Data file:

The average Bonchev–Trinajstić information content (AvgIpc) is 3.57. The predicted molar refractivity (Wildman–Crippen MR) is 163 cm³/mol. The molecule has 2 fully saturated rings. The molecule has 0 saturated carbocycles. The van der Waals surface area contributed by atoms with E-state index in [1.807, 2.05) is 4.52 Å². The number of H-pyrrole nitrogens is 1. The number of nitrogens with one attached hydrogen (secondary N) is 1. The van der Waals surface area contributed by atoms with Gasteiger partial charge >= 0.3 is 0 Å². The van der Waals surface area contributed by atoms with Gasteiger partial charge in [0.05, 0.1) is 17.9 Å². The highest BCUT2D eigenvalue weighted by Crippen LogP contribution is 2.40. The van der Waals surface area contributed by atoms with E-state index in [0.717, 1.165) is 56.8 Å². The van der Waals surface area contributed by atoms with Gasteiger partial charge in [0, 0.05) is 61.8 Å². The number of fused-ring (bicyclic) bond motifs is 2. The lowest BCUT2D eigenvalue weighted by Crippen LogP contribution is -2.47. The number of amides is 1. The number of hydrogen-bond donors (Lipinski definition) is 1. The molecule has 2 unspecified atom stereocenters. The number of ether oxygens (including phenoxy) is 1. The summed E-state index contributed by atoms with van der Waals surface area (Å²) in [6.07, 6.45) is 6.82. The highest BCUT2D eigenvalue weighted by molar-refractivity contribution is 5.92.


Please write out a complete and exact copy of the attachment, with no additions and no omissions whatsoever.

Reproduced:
The average Bonchev–Trinajstić information content (AvgIpc) is 3.57. The predicted molar refractivity (Wildman–Crippen MR) is 163 cm³/mol. The molecule has 2 fully saturated rings. The molecule has 0 saturated carbocycles. The van der Waals surface area contributed by atoms with E-state index in [1.807, 2.05) is 4.52 Å². The number of H-pyrrole nitrogens is 1. The number of nitrogens with one attached hydrogen (secondary N) is 1. The van der Waals surface area contributed by atoms with Gasteiger partial charge >= 0.3 is 0 Å². The van der Waals surface area contributed by atoms with Gasteiger partial charge in [0.05, 0.1) is 17.9 Å². The highest BCUT2D eigenvalue weighted by Crippen LogP contribution is 2.40. The van der Waals surface area contributed by atoms with E-state index in [0.717, 1.165) is 56.8 Å². The van der Waals surface area contributed by atoms with Gasteiger partial charge in [0, 0.05) is 61.8 Å². The number of fused-ring (bicyclic) bond motifs is 2. The lowest BCUT2D eigenvalue weighted by Crippen LogP contribution is -2.47. The number of amides is 1. The number of hydrogen-bond donors (Lipinski definition) is 1. The molecule has 2 unspecified atom stereocenters. The number of ether oxygens (including phenoxy) is 1. The summed E-state index contributed by atoms with van der Waals surface area (Å²) in [6.07, 6.45) is 6.82. The highest BCUT2D eigenvalue weighted by molar-refractivity contribution is 5.92.